Connor and Sean Lyons

Brothers in the outfield

Sean and Connor Lyons foresee more baseball in their futures
May 9th, 2014

This is the fourth install­ment in a series of pro­files of brothers and sis­ters who play for the same ath­letic team at North­eastern. To read the pre­vious three, click here, here, and here.

Last spring, in a reg­ular season game at the Uni­ver­sity of North Carolina-​​Wilmington, Huskies center fielder Connor Lyons made like Ken Griffey Jr., crashing into the out­field wall after making an over-​​the-​​shoulder catch. The impact of the col­li­sion broke his col­lar­bone, forcing him to miss the final 14 games of the team’s 2013 campaign.

“It wasn’t inten­tional,” Lyons jokes. And yet, he explains, “In the heat of the moment, I’ll do any­thing to get the ball.”

Connor’s win-​​at-​​all-​​costs style of play runs in the Lyons family. His older brother, Sean, the red and black’s left fielder, plays with an envi­able level of verve. “I like the pres­sure,” he says, noting his propen­sity to fire-​​up his teammates with an impas­sioned speech. “I’m always trying to help the team win any way I can.”

Small wonder their team­mates voted the Lyons brothers co-​captains of the club, which has played .500 base­ball for the majority of the 2014 season. “The other players respect them,” says man­ager Neil McPhee, who will retire in May following 29 years as Northeastern’s skipper. “Sean’s a vocal leader,” he adds, “while Connor’s more of a leader on the field.”

Both have per­formed well at the plate. Connor, a 5-​​foot-​​8-​​inch, 165-​​pound leadoff hitter, is tops on the team with a .358 bat­ting average, 68 hits, and 41 runs scored. Sean, who strug­gled to string together productive at-​​bats at the begin­ning of the season, is now hit­ting .252 and is just one of four Huskies with at least one home run despite his 5-​​foot-​​7-​​inch, 160-​​pound frame.

“Connor brings a spark to the team,” McPhee says. “He has a knack for get­ting big hits during big sit­u­a­tions.” Sean, he notes, “has a very good eye at the plate and under­stands his role very well.”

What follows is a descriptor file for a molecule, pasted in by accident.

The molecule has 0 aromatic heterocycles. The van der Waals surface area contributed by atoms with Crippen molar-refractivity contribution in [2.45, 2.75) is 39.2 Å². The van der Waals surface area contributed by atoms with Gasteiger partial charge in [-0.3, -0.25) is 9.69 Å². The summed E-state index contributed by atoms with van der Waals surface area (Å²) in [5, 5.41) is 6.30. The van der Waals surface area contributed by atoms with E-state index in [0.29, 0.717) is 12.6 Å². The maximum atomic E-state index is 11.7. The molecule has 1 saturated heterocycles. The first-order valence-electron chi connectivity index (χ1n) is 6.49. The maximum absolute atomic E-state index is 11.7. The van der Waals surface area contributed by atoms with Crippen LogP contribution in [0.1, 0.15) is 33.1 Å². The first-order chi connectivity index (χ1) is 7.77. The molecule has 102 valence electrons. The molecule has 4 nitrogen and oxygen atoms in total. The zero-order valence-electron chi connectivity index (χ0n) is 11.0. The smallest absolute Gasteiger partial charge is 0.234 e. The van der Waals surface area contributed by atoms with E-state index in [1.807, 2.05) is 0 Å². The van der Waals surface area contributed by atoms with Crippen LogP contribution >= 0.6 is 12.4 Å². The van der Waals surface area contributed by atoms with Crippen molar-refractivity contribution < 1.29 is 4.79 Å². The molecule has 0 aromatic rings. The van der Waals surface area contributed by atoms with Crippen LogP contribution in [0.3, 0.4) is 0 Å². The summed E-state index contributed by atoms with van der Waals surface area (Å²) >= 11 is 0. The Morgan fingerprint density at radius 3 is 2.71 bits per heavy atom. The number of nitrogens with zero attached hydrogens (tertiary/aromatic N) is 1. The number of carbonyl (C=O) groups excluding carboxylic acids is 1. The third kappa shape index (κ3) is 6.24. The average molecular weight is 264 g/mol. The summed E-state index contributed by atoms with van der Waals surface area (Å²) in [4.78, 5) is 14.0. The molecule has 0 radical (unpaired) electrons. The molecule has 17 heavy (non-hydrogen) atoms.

Like any good ballplayer, the Lyons brothers know that achieving suc­cess depends on making adjust­ments. Connor, who hit .295 in 403 career at-​​bats in his first three sea­sons, notes that his improved hit­ting prowess is the product of count­less hours of pre-​​game tee work. “In pre­vious years, I would try to hit the ball harder than I should,” he says. “Now, I’m just trying to hit the ball where it’s pitched.”

His brother’s resur­gence at the plate is a result of his deci­sion to start swinging ear­lier in the count. “I’m trying to be more aggres­sive,” says Sean, who changed his approach after amassing just 11 hits in his first 52 at-​​bats. “I tended to strike out more when I tried to walk.”

The Lyons brothers figure to get at least 25 plate appearances apiece between now and the begin­ning of the Colo­nial Ath­letic Asso­ci­a­tion Tour­na­ment, the fourth and final playoff appear­ance of their col­le­giate careers. But both Sean and Connor foresee more base­ball in their futures.

Sean, SSH’14, hopes to work as a coach for a small collegiate pro­gram. Connor, S’14, says he might be selected in June’s MLB Draft. “I’ve been in con­tact with a few teams,” he explains. “Hope­fully they like me as much as I like them.”

Pro scouts are no doubt aware of Connor’s dynamic defense, which is pred­i­cated on his speed and reac­tion time. “He is quite pos­sibly the best defen­sive center fielder I have ever coached,” McPhee says of Connor, who boasts a team-​​best .991 fielding per­centage. “He has a great gift for get­ting good jumps on balls and run­ning them down in the gaps.”

- By Jason Kornwitz


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